Law school enrollments are on the decline and job prospects for law graduates have deteriorated, but the idea of launching additional law schools continues to intrigue university administrators and lawyers. 

A small group of judges and prominent attorneys in Peoria, Ill., has quietly been exploring the feasibility of opening a law school at Bradley University—a private school with about 6,000 students. That effort has been underway for the past year, but came to light on October 21 after a columnist for the Peoria Journal Star caught wind.

The Bradley University College of Law is far from a reality, cautioned U.S. District Judge James Shadid of Peoria, who is leading the effort. But an early study has indicted demand for a law school that would largely serve aspiring attorneys who live within about 150 miles of the central Illinois city, he said.

“The more we explored, the more it seemed like it might be possible,” Shadid said. The law school closest to Peoria is the University of Illinois College of Law in Champaign, close to a two-hour drive away, he said.

The state already has nine law schools, six of which are about 3 1/2 hours away in Chicago. But law students who want to attend a private school in Illinois have no options outside of Chicago, Shadid said, and Peoria is bound to charge lower tuition. “Cost is very important to students today, and I can’t imagine how we couldn’t be less than the Chicago-area schools,” he said.

To succeed, the law school would need to differentiate itself from competitors, possibly through a focus on health law or intellectual property. Those fields would dovetail nicely with Peoria’s location as the home of the University of Illinois College of Medicine and the headquarters of Caterpillar Inc., Shadid said.

The exploratory committee has yet to determine how much tuition would be, or even how much it would actually cost to open a law school. Shadid envisions a total enrollment of about 300 students, but organizers have no timeline. For now, the early results of the feasibility study have been turned over to Bradley University administrators. University President Joanne Glasser has been supportive, Shadid said.

The idea has a redevelopment angle. Supporters hope a law school would spur economic development in Peoria’s downtown, and Mayor Jim Ardis told the Journal Star that he likes the idea.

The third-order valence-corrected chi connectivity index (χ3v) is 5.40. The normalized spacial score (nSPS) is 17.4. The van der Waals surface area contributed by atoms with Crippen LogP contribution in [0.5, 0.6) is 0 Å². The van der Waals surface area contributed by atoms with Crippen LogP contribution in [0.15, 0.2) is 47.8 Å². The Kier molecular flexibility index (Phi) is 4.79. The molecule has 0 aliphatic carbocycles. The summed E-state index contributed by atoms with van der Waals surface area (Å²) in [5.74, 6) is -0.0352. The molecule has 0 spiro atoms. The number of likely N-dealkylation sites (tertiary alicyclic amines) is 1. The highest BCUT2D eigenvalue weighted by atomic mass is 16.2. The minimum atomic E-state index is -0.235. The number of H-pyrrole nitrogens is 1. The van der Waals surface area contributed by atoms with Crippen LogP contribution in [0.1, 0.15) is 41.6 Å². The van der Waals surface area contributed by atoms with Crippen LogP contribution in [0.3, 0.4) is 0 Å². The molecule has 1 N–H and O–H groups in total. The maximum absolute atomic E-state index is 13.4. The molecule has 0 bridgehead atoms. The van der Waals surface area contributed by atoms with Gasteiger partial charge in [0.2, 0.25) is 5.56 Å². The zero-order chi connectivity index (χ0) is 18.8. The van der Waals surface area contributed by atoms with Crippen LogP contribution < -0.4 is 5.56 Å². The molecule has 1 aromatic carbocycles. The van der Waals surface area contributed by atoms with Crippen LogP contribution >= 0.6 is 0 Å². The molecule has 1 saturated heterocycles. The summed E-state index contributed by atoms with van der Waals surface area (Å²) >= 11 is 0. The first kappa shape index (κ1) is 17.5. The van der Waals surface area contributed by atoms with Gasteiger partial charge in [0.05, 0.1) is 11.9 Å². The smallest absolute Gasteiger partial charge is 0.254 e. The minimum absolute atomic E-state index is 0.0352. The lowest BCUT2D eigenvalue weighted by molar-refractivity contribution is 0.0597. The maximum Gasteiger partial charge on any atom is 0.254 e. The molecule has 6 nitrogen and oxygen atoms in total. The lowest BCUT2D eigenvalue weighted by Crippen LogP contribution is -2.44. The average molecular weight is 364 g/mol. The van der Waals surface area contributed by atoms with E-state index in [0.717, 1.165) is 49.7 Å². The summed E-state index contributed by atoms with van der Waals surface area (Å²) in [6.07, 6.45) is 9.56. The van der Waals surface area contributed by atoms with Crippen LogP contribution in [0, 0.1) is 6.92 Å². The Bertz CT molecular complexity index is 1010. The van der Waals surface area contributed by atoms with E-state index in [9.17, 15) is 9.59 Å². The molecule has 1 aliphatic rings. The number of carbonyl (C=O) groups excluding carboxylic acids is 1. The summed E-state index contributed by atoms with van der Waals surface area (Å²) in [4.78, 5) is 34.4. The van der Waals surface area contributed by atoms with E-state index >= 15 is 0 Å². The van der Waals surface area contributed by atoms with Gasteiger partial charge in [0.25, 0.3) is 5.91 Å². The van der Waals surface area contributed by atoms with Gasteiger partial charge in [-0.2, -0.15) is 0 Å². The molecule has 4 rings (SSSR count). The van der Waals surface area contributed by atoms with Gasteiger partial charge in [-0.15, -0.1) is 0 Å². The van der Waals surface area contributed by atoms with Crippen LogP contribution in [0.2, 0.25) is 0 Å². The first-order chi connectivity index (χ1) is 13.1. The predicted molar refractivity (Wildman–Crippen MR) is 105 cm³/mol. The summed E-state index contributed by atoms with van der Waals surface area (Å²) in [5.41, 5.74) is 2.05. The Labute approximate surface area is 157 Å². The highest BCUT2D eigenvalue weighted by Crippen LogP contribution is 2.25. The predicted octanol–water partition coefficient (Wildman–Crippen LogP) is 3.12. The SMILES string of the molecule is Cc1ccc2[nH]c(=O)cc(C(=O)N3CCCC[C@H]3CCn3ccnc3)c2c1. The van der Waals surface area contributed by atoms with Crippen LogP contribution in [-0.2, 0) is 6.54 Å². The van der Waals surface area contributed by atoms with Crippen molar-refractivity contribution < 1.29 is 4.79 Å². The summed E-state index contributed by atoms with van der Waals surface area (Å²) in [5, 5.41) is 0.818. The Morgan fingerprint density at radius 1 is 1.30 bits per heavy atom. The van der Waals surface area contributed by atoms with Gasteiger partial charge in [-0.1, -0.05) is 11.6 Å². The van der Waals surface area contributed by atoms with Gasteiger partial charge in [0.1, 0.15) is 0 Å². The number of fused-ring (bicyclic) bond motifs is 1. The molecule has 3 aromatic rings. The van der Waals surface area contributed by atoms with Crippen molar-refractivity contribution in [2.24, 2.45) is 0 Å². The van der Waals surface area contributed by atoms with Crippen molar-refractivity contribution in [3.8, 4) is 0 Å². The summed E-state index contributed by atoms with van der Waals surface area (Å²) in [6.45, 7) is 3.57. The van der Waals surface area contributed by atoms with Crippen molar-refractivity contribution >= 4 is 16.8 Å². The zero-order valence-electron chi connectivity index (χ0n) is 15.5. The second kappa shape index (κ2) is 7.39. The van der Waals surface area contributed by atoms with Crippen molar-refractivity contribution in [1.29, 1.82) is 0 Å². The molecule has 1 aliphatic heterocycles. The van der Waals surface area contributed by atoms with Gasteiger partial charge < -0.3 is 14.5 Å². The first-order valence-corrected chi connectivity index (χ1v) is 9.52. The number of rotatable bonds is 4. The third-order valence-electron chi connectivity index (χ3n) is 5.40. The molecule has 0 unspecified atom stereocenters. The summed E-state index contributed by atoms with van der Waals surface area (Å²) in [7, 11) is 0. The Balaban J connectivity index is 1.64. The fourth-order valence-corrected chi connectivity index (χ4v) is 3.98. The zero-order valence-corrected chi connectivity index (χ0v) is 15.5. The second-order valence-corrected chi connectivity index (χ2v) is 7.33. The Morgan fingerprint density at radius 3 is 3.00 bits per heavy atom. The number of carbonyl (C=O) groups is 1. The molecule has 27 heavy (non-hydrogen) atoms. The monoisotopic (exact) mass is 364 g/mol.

Indiana University Robert H. McKinney School of Law Dean Gary Roberts, a Bradley University alumnus and a member of the feasibility committee, said it may seem a strange time to contemplate yet another law school. But the fact that legal education is under significant pressure to change might make this the timing perfect, he said.

“The market is telling us that we need a different model of education,” he said. “Changing an existing law school is like turning the Titanic.”

Although discussions haven’t gone far, Roberts said, a new law school could experiment with a more practice-oriented third year than usual, or emphasize teaching over faculty scholarship.

“If it’s going to be a law school that has innovative ideas and creates a new model, then it might have an advantage and give itself a niche in the marketplace,” he said.

However, finding the financial resources to launch a new law school will present a real challenge, Roberts said.

Three law schools opened around the country this fall, and the Indiana Institute of Technology, a private university in Fort Wayne, Ind., has broken ground on a law school building that is expected to open in fall 2013. Administrators at the University of North Texas are moving forward with plans for their long-stalled law school. Louisiana College’s Judge Paul Pressler School of Law in Shreveport is slated to open next fall, although the recent resignation of the school’s dean could cause a delay.

Shadid has heard the critics, and said that he and his fellow committee members don’t want to pursue a law school that ultimately would not succeed. He remains convinced the idea is worth exploring, however.

“I think a law degree is a fantastic degree, because you don’t necessarily have to practice law. You can go into many different areas,” Shadid said. “In addition, I think there’s always going to be a need for good lawyers.”

Contact Karen Sloan at ksloan@alm.com.